First--the movie makers don't come to North Carolina unless there is an adequate film incentive in place because all the other states have incentives too (it's a part of the business now). Secondly--they have to spend about $1 million before they are eligible to get the 25% back & that's not on everything, only certain items. Third--they have to apply for this incentive like a tax return (so they're spending money to get it back and wait after they've already shot the film here). And lastly--they have to give North Carolina recognition in the credits, which always hasn't been done in the 1000-1200 movies & documentaries made over the last century. For more information the NC Film office has a cool website.

I have always felt that the

I have always felt that the film industry like any other should pay its fair taxes instead of getting breaks. They are no different from any other business.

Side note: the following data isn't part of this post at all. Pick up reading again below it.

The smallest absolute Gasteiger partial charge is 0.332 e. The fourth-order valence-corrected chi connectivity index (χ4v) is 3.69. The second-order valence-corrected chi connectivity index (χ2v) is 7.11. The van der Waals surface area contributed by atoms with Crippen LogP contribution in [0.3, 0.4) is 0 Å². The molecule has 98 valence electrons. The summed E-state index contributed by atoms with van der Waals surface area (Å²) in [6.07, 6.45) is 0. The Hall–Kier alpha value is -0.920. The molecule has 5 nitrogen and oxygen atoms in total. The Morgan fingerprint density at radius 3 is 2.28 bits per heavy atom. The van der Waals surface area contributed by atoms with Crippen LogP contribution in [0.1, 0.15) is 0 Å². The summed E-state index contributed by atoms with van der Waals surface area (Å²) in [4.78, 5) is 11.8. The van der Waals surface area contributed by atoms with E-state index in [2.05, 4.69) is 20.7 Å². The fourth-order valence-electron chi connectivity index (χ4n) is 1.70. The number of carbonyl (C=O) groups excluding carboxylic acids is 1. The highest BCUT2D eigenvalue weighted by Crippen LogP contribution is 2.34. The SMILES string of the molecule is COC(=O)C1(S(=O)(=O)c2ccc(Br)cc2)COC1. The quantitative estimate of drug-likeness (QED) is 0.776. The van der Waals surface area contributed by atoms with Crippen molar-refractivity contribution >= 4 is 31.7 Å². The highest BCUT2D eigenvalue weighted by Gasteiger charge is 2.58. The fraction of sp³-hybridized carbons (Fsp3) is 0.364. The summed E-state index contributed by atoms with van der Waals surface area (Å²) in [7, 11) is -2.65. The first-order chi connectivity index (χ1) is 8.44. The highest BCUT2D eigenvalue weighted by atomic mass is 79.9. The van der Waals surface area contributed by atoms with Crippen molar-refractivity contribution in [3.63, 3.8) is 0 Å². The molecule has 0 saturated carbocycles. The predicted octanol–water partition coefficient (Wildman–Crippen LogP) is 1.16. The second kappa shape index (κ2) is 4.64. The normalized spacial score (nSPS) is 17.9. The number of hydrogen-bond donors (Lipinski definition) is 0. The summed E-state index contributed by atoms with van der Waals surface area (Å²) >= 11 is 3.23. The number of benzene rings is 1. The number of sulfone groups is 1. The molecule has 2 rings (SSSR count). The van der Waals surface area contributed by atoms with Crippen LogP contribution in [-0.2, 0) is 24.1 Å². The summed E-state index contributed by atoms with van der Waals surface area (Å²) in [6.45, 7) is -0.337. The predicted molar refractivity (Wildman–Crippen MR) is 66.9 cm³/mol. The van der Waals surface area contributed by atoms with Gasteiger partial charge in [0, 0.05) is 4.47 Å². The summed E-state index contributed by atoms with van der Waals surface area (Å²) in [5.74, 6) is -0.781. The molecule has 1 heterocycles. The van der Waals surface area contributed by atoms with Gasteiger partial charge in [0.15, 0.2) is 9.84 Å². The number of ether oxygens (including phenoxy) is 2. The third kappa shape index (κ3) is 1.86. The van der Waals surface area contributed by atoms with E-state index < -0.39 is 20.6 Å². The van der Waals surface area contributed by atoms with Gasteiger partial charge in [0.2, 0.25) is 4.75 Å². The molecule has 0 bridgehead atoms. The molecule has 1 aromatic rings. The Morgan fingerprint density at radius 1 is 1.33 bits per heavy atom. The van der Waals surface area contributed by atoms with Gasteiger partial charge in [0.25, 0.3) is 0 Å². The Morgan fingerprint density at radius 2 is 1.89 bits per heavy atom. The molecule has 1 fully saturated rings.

every other state and

every other state and industry is getting tax credits People the film industry is not the only industry looking for incentives. Look at the triangle, IBM how big how successful and what are they being given? The more business here the better. I cannot believe the hateful selfish people here that turn their cold heart on people just wanting to work.
Remember when your job gets outsourced and you need to go to China that you your self said you should go where the work is. We are supposed to be supporting our brothers. Greed is how we got here Corporate greed not Hollywood greed.


But what is the true cost/benefit ratio? Didn't UNCW do a study on this?

Take your example

a bit further.

On that $10,000,000 film budget, the state would write a check for $2.5 million.

A relevant question is how much revenue comes into the state and community from local salaries, hotels, meals, and all of the other expenditures?

And remember the trickle down effect. Money spent on hotels and meals, for instance, gets recycled in the community through salaries paid to employees.

Put the file commission's rep on the spot and have him justify the incentives by giving some specific numbers.

Film Incentives

This is a pet project of Gov Perdue. It actually costs the state money, and very little benefit is received in terms of jobs in NC. Too bad the state cannot lure some real industries with real, long term, jobs. Then maybe our unemployment rate would decrease.